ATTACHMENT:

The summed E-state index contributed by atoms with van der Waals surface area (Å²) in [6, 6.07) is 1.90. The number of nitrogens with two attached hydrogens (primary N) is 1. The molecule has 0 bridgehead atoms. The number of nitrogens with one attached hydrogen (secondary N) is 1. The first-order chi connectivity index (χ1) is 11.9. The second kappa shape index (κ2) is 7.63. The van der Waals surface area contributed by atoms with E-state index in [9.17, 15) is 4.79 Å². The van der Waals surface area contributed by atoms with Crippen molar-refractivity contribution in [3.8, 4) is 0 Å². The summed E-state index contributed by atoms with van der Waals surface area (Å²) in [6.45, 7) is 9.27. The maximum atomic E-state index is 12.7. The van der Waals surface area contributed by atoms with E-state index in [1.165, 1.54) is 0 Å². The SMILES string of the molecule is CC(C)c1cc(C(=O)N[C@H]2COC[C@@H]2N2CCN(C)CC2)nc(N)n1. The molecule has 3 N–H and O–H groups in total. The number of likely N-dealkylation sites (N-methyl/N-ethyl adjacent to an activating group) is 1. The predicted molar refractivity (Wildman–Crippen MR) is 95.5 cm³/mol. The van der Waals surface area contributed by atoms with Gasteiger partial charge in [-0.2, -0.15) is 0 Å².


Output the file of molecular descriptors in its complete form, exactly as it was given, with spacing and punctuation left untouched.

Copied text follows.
The summed E-state index contributed by atoms with van der Waals surface area (Å²) in [6, 6.07) is 1.90. The number of nitrogens with two attached hydrogens (primary N) is 1. The molecule has 0 bridgehead atoms. The number of nitrogens with one attached hydrogen (secondary N) is 1. The first-order chi connectivity index (χ1) is 11.9. The second kappa shape index (κ2) is 7.63. The van der Waals surface area contributed by atoms with E-state index in [9.17, 15) is 4.79 Å². The van der Waals surface area contributed by atoms with Crippen molar-refractivity contribution in [3.8, 4) is 0 Å². The summed E-state index contributed by atoms with van der Waals surface area (Å²) in [6.45, 7) is 9.27. The maximum atomic E-state index is 12.7. The van der Waals surface area contributed by atoms with E-state index in [1.165, 1.54) is 0 Å². The SMILES string of the molecule is CC(C)c1cc(C(=O)N[C@H]2COC[C@@H]2N2CCN(C)CC2)nc(N)n1. The molecule has 3 N–H and O–H groups in total. The number of likely N-dealkylation sites (N-methyl/N-ethyl adjacent to an activating group) is 1. The predicted molar refractivity (Wildman–Crippen MR) is 95.5 cm³/mol. The van der Waals surface area contributed by atoms with Gasteiger partial charge in [-0.2, -0.15) is 0 Å².